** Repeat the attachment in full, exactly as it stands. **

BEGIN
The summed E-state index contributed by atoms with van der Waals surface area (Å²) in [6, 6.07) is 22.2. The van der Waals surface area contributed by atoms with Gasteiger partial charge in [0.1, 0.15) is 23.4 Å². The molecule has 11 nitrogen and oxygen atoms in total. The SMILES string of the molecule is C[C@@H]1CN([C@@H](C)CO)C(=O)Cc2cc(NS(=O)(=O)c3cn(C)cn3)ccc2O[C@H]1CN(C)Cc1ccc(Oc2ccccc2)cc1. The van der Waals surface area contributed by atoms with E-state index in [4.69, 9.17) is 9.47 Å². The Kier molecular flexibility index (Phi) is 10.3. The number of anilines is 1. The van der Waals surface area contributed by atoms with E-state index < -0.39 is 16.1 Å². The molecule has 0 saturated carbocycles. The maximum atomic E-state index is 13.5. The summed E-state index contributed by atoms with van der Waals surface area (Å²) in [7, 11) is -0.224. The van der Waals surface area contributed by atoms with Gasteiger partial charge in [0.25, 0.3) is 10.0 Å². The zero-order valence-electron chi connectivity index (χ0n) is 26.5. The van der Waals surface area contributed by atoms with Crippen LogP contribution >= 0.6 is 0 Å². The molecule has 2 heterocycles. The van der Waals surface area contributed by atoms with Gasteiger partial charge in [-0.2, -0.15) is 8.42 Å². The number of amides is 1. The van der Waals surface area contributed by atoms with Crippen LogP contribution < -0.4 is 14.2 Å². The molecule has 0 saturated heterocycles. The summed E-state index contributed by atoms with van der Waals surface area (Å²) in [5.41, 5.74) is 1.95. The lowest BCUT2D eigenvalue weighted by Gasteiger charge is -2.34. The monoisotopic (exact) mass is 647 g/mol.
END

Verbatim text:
The summed E-state index contributed by atoms with van der Waals surface area (Å²) in [6, 6.07) is 22.2. The van der Waals surface area contributed by atoms with Gasteiger partial charge in [0.1, 0.15) is 23.4 Å². The molecule has 11 nitrogen and oxygen atoms in total. The SMILES string of the molecule is C[C@@H]1CN([C@@H](C)CO)C(=O)Cc2cc(NS(=O)(=O)c3cn(C)cn3)ccc2O[C@H]1CN(C)Cc1ccc(Oc2ccccc2)cc1. The van der Waals surface area contributed by atoms with E-state index in [4.69, 9.17) is 9.47 Å². The Kier molecular flexibility index (Phi) is 10.3. The number of anilines is 1. The van der Waals surface area contributed by atoms with E-state index < -0.39 is 16.1 Å². The molecule has 0 saturated carbocycles. The maximum atomic E-state index is 13.5. The summed E-state index contributed by atoms with van der Waals surface area (Å²) in [7, 11) is -0.224. The van der Waals surface area contributed by atoms with Gasteiger partial charge in [0.25, 0.3) is 10.0 Å². The zero-order valence-electron chi connectivity index (χ0n) is 26.5. The van der Waals surface area contributed by atoms with Crippen LogP contribution >= 0.6 is 0 Å². The molecule has 2 heterocycles. The van der Waals surface area contributed by atoms with Gasteiger partial charge in [-0.2, -0.15) is 8.42 Å². The number of amides is 1. The van der Waals surface area contributed by atoms with Crippen LogP contribution < -0.4 is 14.2 Å². The molecule has 0 saturated heterocycles. The summed E-state index contributed by atoms with van der Waals surface area (Å²) in [5.41, 5.74) is 1.95. The lowest BCUT2D eigenvalue weighted by Gasteiger charge is -2.34. The monoisotopic (exact) mass is 647 g/mol.